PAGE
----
• (ii) if H, Q are arbitrary graphs thene(HQ) = ⊔eH⊔ ⊔eQ with eEHEQ.

Example 2 Figure 2 shows an example of how a simple graph can be decomposed into acyclic or basic graphs.

Fig. 2 Example of the splitting process provided by Definiton (2) applied to the star graph W4 with five spokes. It clearly shows the process step by step and how the family Gij of acyclic or basic graphs is built from Definiton (2) 

3.3 Edge Covering Sets for Simple Graphs

The following results summarize the main properties of the split operator ⊔e, necessary for the calculation of the edge covering sets for simple graphs. The first result is regarding the dimension of the cycle spaces 𝒞G/e and 𝒞G for an edge e in the cotree of G. The proposition is rather simple in the sense that the resulting graph after applying G/e its dimension must diminishes certain amount which allow us to conclude that the operator ⊔ will split the graph G into non-intersecting cyclic graph.

Proposition 3.1 Let G be a simple graph, a cycle base, e = uv an edge in the cotree of G. If be = |𝓑uv| where u = {C ∈ 𝓑|uC} and 𝓑v = {C ∈ 𝓑|vC} then be + dim 𝒞G/e = dim G

Proof 1 Every fundamental cycle containing either u or v must disappear under the operation G/e then those edges in that do not contain u or v are the only ones that contribute to the dimension of the graph G/e, therefore dim 𝒞G/e = dim 𝒞Gbe.

The proposition above allow us to explicitly calculate the number of connected components into which the graph G/e is being decomposed, on the other hand is providing a rather efficient way of testing whether or not G/e is a non-intersecting cyclic graph. The lemma below assumes that the graph in consideration is not connected, that is G has multiple connected components, thus we must consider a spanning forest for G instead of its spanning tree.

Lemma 1 Let G = (V, E) be a simple graph, F, are a spanning forest and its corresponding coforest for G, respectively; let us choose an edge e = uvEG and consider the spliteG of G. If ae = |(EuEv) ∩ | then

  • (i) If e then c(G\e) = c(G) and c(G/e) = c(G) + dF (u) + dF (v) + aebe − 3.

  • (ii) It holds that dim 𝒞G\e = dim 𝒞G − 1 and dim 𝒞G/e < dim 𝒞G.

  • (iii) There exists a bijective map ε : 𝓔eG → 𝓔G. That is, if S is an edge covering set for G\e or G/e then ε(S) is an edge covering set for G, which is equivalent to 𝓔G = 𝓔G\eε(𝓔G/e). Thus, |𝓔G| = |𝓔G\e| + |𝓔G/e|.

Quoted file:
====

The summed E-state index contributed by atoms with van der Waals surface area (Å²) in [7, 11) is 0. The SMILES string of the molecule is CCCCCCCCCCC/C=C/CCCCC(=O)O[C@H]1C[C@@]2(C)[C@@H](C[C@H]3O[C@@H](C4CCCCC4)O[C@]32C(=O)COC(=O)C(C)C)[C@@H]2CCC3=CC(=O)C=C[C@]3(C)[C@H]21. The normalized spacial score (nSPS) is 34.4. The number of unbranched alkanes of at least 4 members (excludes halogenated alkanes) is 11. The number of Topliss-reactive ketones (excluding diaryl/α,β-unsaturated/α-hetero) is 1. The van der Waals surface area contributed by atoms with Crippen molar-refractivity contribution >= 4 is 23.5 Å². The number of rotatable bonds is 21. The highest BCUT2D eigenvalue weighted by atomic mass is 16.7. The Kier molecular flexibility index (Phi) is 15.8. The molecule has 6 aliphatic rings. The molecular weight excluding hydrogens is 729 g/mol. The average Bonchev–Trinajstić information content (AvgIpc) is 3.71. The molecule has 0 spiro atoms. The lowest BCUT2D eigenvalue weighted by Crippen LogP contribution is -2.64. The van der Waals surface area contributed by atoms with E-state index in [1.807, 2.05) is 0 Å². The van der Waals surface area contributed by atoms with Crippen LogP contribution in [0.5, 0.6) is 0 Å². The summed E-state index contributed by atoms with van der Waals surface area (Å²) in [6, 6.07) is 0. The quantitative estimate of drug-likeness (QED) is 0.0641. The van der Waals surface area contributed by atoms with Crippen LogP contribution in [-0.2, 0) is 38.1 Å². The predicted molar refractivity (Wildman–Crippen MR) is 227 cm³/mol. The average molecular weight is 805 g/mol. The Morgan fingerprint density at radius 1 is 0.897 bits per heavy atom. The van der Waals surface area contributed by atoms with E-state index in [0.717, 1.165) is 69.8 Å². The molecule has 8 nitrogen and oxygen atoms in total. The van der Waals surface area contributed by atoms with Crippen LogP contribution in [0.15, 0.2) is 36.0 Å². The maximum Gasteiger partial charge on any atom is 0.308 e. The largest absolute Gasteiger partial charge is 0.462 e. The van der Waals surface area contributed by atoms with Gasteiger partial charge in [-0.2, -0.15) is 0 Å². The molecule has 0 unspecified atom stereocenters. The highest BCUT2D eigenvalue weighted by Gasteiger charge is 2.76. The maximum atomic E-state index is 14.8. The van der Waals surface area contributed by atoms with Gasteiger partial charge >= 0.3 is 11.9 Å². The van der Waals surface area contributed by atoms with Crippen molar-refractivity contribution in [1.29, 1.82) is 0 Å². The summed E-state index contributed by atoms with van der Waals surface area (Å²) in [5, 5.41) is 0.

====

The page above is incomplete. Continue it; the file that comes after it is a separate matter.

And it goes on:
Proof 2 (i) For any forest F, |EF| = |VF| − c(F). If G = ⊕sGs, where Gs are the connected components of G, a spanning forest F for G is a disjoint unionTs such that Ts is an spanning tree for every component Gs. If e = ∪s s, where s = EGsETs, there exist q such that eq, eEGs and Gs\e = Gs with sq and therefore c(Gq\e) = c(Gq) which immediately implies that c(G\e) = c(G).

The operation G/e on G is clearly adding vertices and edges as follows: |VG/e| = |VG| + 2(dG(u) + dG(v)) − 6 for vertices and |EG/e| = |EG| + dG(u) + dG(v) − 3 for edges. It is not difficult to check that for any graph G, c(G) = dim 𝒞G − |EG| + |VG|, as a consequence we also have c(G/e) = dim 𝒞G/e − |EG/e| + |VG/e|. Since Tq is a spanning tree of Gq, by Proposition (3.1) dim 𝒞Gq/e = dim 𝒞Gqbe where 𝓑, the basis that defines be, is the basis for the cycle space 𝒞Gq; clearly we also have that dG(u) + dG(v) = dF(u) + dF(v) + ae then

  • (ii) By definition of the cycle space 𝒞Gs, s forms a vector basis for every s, thus dim 𝒞Gs = || and since |ETs| = |VGs| − 1 we have that dim 𝒞Gs = |EGs| − |VGs| + 1. Now, if e then eq for some q; thus dim 𝒞Gq\e = |EGq\e| − |VGq\e| + 1, but |EGq\e| = |EGq| − 1 and |VGq\e| = |VGq| so we have that dim 𝒞Gq\e = dim 𝒞Gq − 1. On the other hand, since G = ⊕sGs we have that G\e = [Gq\e] ⊕ ⊕sq Gs and so a sum of cycle spaces 𝒞G\e = 𝒞Gq\e ⊕ ⊕sq 𝒞Gs such that

It readily follows from Proposition (3.1) that dim 𝒞Gq/e = dim 𝒞Gqbe where be as in Proposition (3.1) with 𝓑 replaced by 𝓑q, the fundamental basis for graph Gq. Now, be is always different form zero since 𝓑qu ≠ ∅ and 𝓑qv ≠ ∅ because they always contain the fundamental cycle formed by the edge e. Thus,

If eT for some T in the forest then there must exists CB such that eC. The cycle C is destroyed under the operationeG therefore dim 𝒞eG < dim 𝒞G.

  • (iii) The family 𝓔G can be partitioned into two disjoint subfamilies of edge covering sets, that is 𝓡 = {S ∈ 𝓔G|eS} then 𝓔G = 𝓡 ∪ 𝓡c. To build up the map ε we proceed as follows: S ∈ 𝓡c if and only if S ∈ 𝓔G\e; this is because G\eG thus any S ∈ 𝓡c must be a subset of EG\e and vice versa. Therefore, we define ε|𝓡c = id, where id is the identity map. Let Nz = {zi}iIz be the set of adjacent vertices to z, Iz a set of indices of cardinality dG\e(z) where z is either u or v. Let us define Qz = {zizi} and Qz = {zizi}, thus any S ∈ 𝓔G/e must necessarily contain the set Qz; if any fQz is not in S then S would not be an edge covering set because zi will be an isolated vertex for some iIz. So, S = QuQvSfor some S′ ⊆ EG/e such that S′ ∩ Qz = ∅ for z = u, v. Now if R ∈ 𝓡 then R = {e} ∪ Rsuch that eR. Since |EG/e| = |EG\e| + dG\e(u) + dG\e(v), and |EG/eQuQv| = |EG/e| − |Qu| − |Qv| which implies that |EG/eQuQv| = |EG\e| and therefore there exist a bijection φ between sets 𝒫(EG/eQuQv) and 𝒫(EG\e) since they are both finite. In fact, φ can be chosen in such a way that if QuQvS′ ∈ 𝓔G/e then {e} ∪ φ(S′) ∈ 𝓡 and vice versa. Therefore, ε(QuQvS′) = {e} ∪ φ(S′) and ε−1({e} ∪ R′) = QuQvφ−1(R′).

The family 𝓔G\e accounts for those edge covering sets S for G on which eS whereas 𝓔G/e stands for those edge covering sets where e is always a member.